In the end, it wouldn’t be surprising if Chara’s season earns him his second Norris Trophy as the league’s top defenseman, but in the interest of full disclosure, my top vote went to Nashville’s Shea Weber. While there’s no denying that Chara is the best defenseman in the league, his midseason struggles made it tough to say that this was truly a full campaign of vintage Chara.

Looking ahead: While other players get plenty of accolades too (Tim Thomas‘ save percentage record, Seguin’s points, that Selke Trophy that should finally be making its way to Bergeron this summer), there is no doubt that Chara is the Bruins’ best and most important player.

Chara may be getting up there in age, but he is truly one of the few players in the league a team should be happy to have signed through his 30s and into his 40s. There might not be a better-conditioned player in the league, and you’d be hard-pressed to find a player more dedicated to his training, both from a work and diet perspective.

With Boychuk re-signed, you can assume that Claude Julien will continue to play Chara with Boychuk, at least to start next regular season. The guy who has the best chance at breaking up Chara and Boychuk might be youngster Dougie Hamilton, but don’t expect that to happen next season. Hamilton needs to show he can handle 20-plus minutes a night before he can be paired with a guy like Chara, but the idea of a Chara-Hamilton pairing could really put the Bruins’ blue line over the top. Hamilton could be the offensive presence on the back end that the team has been seeking for years.

Getting back to Chara: The offensive numbers may go up and down, but he’ll be the first to tell that while he likes to score, he prides himself on not letting the other team score. In a nutshell, that’s what he is. He’s the guy who will play close to half the game, be a nightmare for opposing teams’ offensive stars, and keep opponents off the board. Then there’s that slapshot.

Looking back and ahead: Shawn Thornton

Monday, May 21st, 2012

With the Bruins’ season in the books, WEEI.com will take a look at each player on the roster one-by-one to provide some perspective on what went wrong this season and what the future holds for the 2011 champions.

Shawn Thornton

Age: 34

2011-12 stats: 81 games played, 5 goals, 8 assists, 13 points, minus-7

Contract status: signed through 2013-14 season ($1.1 million cap hit)

Looking back: The Bruins’ fourth-line enforcer was coming off a career year (10 goals, 10 assists) as he entered the 2011-12 season, and he returned with his usual linemates of Daniel Paille and Gregory Campbell.

Thornton’s offensive production wasn’t nearly what it was a season ago, but after failing to reach the 10 goal plateau until he was 33, the expectation wasn’t exactly for him to produce 10 goals a season. The expectation for him was to serve his role as a fourth-line energy player and to drop the gloves to help swing the game’s momentum in the Bruins’ favor. In the case of the latter, Thornton came through big time, tying Brandon Prust for the league lead in fighting majors with 20.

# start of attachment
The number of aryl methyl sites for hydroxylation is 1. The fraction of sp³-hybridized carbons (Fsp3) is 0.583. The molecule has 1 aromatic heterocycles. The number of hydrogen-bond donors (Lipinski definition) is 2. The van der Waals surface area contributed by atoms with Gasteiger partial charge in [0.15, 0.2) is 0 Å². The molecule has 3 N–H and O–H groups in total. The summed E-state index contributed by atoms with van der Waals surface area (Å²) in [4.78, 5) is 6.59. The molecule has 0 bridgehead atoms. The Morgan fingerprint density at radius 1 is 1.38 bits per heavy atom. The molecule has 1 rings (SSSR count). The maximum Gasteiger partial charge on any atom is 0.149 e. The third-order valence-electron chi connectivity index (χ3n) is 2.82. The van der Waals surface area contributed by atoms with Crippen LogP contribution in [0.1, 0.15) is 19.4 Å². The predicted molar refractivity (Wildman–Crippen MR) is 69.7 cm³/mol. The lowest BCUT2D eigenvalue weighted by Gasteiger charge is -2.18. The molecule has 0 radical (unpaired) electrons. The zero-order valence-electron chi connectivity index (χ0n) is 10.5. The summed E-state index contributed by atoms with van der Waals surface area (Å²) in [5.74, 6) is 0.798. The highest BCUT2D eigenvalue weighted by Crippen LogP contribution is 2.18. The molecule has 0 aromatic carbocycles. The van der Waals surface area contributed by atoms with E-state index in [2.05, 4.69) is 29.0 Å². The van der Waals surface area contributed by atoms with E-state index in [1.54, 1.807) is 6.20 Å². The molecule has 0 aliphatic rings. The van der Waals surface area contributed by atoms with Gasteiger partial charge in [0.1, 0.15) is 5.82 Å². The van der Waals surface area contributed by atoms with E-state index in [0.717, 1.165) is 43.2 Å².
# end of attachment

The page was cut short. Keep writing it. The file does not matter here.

Thornton dropped the gloves with many of his common dance partners this season (Eric Boulton, whom he fought for the eighth time in his career, Krys Barch twice, Jody Shelly, etc.), but one of the Bruins heavyweight’s more interesting bouts of the season came when he squared off with former longtime Bruin Mark Stuart on Jan. 10 after the Jets defenseman threw him down at the end of a play. Thornton won the battle of similarly sized former teammates in a game the Bruins would go on to win.

When the playoffs rolled around, the Bruins were forced to scratch Thornton in Games 6 and 7 of the Eastern Conference quarterfinals against the Capitals. The scratch was more out of necessity than performance, as the B’s needed to get Jordan Caron into the lineup in case the injured Patrice Bergeron had to leave either of the two final games.

Looking ahead: Thornton was one of many Bruins set to become unrestricted free agents in the offseason, but the team took care of him by giving him a two-year extension worth $1.1 million annually.

While it is far from big money and keeps him as one of the Bruins’ lowest-paid players, Thornton’s new pact means that for the first time in his career, he will be paid at least $1 million in a season for the first time in his career. He made $800,000 last season and $825,000 in 2010-11 as part of a two-year deal that had an $812,500 cap hit and $25,000 signing bonus.

While anything close to a repeat of Thornton’s 2010-11 season offensively would be a pleasant surprise for the Bruins and make him a steal at his cost, the B’s shouldn’t be counting on Thornton to be a source of scoring. They should count on him to police the ice, get shots on net and keep the puck in the offensive zone. If history is any indication, he shouldn’t let them down. What you’ve seen is what you’re likely to get with Shawn Thornton.